• Tully Church near Cabinteely, south county Dublin

    The ruins of Tully church in the townland of Laughanstown (not to be confused with nearby Loughlinstown) near Cabinteely have always intrigued me. It still retains a lot of its former rural setting, though suburbia is getting closer and closer. From the site there are wonderful views eastwards over to Killiney and the Irish Sea, and westwards to the Dublin Mountains of Two Rock and Three Rock. The remains represent one of the most interesting early church sites in county Dublin. At the site are the remains of a stone church and two stone crosses, while three Rathdown slabs from the site are presently in storage.

    The ancient name of Tully Church was tulach na n-Epscop, ‘the hill of the bishops’, and was in the ancient kingdom of Uí Briuin Chualann. According to the early 9th century Martyrology of Oengus;

    “Eight bishops came to Brigit out of Húi Briuin Cualann, i.e. from Telach na n-epscop to Loch Lemnachta beside Kildare .. Brigit asked her cook, Bláthnait, whether she had food for the bishops. Dixit illa non. Brigit was ashamed: so the angel told her to milk the cows again. The cows were milked and they filled the tubs”.

    This area had been ruled by the Dál Messin Corb during the 5th and 6th centuries. Tully’s association with St Brigid makes this site an exception to the trend elsewhere in south Dublin where many of the churches are associated with St Kevin and other saints that were linked to the Dál Messin Corb. It has been suggested that Tully was founded in the 8th century when Uí Briuin Chualann came under the influence of the Uí Dúnlainge, who were linked to Kildare.

    The church at Tully consists of a nave and chancel building and represents two different phases of construction. The earlier church, now almost entirely gone except for the former east gable, probably dates from the late 11th century. Around 1200 a chancel was added and today represents the most substantial part of the ruins. Overlooking the lane that approaches the site is a ringed granite cross, probably from the 10th century. In a nearby field is another granite cross, which probably dates to the 12th century. It features a carving of a bishop holding a crozier, perhaps Lórcan Ua Tuathail, elected archbishop of Dublin in 1161.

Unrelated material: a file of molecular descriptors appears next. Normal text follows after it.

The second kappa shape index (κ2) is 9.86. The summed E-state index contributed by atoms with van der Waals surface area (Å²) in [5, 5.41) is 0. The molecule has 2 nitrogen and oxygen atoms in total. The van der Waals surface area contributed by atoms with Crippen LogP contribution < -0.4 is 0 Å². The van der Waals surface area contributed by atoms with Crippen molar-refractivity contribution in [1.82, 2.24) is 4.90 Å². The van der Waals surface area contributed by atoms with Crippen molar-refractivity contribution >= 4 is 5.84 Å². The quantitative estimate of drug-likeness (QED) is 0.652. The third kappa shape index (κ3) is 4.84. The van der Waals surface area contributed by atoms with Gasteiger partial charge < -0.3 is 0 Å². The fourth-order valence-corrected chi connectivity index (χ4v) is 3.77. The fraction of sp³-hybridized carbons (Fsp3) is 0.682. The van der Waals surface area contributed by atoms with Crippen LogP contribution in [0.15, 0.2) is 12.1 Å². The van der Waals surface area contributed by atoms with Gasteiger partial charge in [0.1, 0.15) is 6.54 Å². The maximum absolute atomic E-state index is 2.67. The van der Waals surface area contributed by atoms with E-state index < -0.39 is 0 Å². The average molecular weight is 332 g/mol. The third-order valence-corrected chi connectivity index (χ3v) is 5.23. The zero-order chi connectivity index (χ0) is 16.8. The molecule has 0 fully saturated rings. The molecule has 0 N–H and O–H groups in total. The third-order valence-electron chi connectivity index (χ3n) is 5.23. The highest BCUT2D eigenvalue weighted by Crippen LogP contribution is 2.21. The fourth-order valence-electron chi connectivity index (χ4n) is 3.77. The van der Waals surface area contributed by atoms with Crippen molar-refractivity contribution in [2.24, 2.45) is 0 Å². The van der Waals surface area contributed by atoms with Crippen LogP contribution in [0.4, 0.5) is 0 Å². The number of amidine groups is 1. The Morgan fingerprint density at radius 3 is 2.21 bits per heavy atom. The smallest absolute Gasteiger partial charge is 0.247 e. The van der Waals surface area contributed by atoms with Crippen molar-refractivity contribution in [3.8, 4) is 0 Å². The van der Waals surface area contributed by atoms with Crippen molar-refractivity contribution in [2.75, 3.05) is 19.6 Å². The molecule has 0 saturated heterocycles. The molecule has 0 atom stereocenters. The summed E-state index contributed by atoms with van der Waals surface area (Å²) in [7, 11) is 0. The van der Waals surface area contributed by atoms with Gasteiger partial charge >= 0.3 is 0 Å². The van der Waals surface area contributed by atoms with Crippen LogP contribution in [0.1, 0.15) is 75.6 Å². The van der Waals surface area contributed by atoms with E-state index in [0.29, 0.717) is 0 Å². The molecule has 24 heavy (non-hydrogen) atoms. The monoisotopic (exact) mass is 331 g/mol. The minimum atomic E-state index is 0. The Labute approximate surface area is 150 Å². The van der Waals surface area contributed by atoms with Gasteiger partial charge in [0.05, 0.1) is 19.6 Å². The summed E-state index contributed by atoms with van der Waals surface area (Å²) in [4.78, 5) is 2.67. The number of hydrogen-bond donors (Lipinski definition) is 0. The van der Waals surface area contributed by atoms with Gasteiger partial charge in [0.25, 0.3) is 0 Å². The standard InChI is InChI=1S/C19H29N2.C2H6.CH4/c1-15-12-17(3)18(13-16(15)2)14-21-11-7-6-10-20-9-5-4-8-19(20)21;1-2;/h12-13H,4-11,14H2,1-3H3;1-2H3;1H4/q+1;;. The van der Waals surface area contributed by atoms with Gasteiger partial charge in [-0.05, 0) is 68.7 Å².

For more information on this site you can read my Heritage Guide (No. 61) accompanying the summer edition of Archaeology Ireland.

    1 Comment

    • 1. Jun 30 2013 12:55PM by Reg McCabe

      Hi Chris

      For a while now our group has been promoting heritage walks linking the Rathdown early Christian sites. Our 'big' walk links St Begnets with Killinin Leinin via Vico Rd and thence heads over Killiney Hill (via Druids Chair) through Kilbogget to Laughaunstown and then Tully. The trail proceeds over the M50 using the pedestrian bridge and then links across to Pucks Castle and Rathmichael via Heronford Lane. The final stretch uses the Dublin Mountain way via Shankill Castle to Brady's pub. From there the Dart provides the link back to Dalkey. All in all a very satisfying day out. Our other popular walk links Ballyman with Killegar and in this regard I would like to express serious concern with regard to the condition of the surviving East gable wall at Ballyman. The structure is rapidly disappearing beneath a heavy cloak of invasive creeper. I spoke to Leeson the landowner about the possibility of having some restoration work done but he didn't seem interested. He has also now blocked the trail from Ballyman Rd with barbed wire. I suspect the family are also responsible for desecration of the burial ground which in recent decades was ploughed up and the headstones dumped in the river.

      I wondered if NMS would have any authority to intervene here before it's too late?




You are viewing the text version of this site.

To view the full version please install the Adobe Flash Player and ensure your web browser has JavaScript enabled.

Need help? check the requirements page.

Get Flash Player